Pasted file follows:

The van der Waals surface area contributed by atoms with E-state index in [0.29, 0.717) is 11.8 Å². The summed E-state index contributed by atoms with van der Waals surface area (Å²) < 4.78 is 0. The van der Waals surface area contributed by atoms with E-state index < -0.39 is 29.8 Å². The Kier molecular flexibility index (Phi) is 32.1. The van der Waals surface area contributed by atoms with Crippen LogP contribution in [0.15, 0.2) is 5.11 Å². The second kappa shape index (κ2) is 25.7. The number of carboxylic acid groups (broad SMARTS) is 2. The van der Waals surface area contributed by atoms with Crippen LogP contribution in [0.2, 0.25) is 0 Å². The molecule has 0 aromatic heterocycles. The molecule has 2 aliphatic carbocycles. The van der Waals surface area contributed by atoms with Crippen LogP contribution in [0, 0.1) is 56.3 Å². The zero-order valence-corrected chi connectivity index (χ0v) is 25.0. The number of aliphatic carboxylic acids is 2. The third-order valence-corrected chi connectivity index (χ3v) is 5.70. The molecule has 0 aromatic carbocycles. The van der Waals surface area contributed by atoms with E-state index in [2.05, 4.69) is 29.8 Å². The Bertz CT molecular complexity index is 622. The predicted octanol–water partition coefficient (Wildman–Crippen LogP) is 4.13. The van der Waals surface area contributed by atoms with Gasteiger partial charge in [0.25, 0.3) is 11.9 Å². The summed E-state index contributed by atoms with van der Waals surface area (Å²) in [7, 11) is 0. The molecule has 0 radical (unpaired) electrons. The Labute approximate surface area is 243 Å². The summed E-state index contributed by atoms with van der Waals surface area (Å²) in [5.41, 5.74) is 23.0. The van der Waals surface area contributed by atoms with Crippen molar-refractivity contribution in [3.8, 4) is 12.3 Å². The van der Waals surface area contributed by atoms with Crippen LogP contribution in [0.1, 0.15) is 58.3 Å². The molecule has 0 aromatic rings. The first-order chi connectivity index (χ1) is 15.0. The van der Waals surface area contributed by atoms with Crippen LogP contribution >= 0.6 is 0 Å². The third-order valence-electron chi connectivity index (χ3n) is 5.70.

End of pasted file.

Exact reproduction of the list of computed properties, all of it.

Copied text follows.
The van der Waals surface area contributed by atoms with E-state index in [0.29, 0.717) is 11.8 Å². The summed E-state index contributed by atoms with van der Waals surface area (Å²) < 4.78 is 0. The van der Waals surface area contributed by atoms with E-state index < -0.39 is 29.8 Å². The Kier molecular flexibility index (Phi) is 32.1. The van der Waals surface area contributed by atoms with Crippen LogP contribution in [0.15, 0.2) is 5.11 Å². The second kappa shape index (κ2) is 25.7. The number of carboxylic acid groups (broad SMARTS) is 2. The van der Waals surface area contributed by atoms with Crippen LogP contribution in [0.2, 0.25) is 0 Å². The molecule has 0 aromatic heterocycles. The molecule has 2 aliphatic carbocycles. The van der Waals surface area contributed by atoms with Crippen LogP contribution in [0, 0.1) is 56.3 Å². The zero-order valence-corrected chi connectivity index (χ0v) is 25.0. The number of aliphatic carboxylic acids is 2. The third-order valence-corrected chi connectivity index (χ3v) is 5.70. The molecule has 0 aromatic carbocycles. The van der Waals surface area contributed by atoms with E-state index in [2.05, 4.69) is 29.8 Å². The Bertz CT molecular complexity index is 622. The predicted octanol–water partition coefficient (Wildman–Crippen LogP) is 4.13. The van der Waals surface area contributed by atoms with Gasteiger partial charge in [0.25, 0.3) is 11.9 Å². The summed E-state index contributed by atoms with van der Waals surface area (Å²) in [7, 11) is 0. The molecule has 0 radical (unpaired) electrons. The Labute approximate surface area is 243 Å². The summed E-state index contributed by atoms with van der Waals surface area (Å²) in [5.41, 5.74) is 23.0. The van der Waals surface area contributed by atoms with Crippen molar-refractivity contribution in [3.8, 4) is 12.3 Å². The van der Waals surface area contributed by atoms with Crippen LogP contribution in [0.1, 0.15) is 58.3 Å². The molecule has 0 aromatic rings. The first-order chi connectivity index (χ1) is 15.0. The van der Waals surface area contributed by atoms with Crippen LogP contribution >= 0.6 is 0 Å². The third-order valence-electron chi connectivity index (χ3n) is 5.70.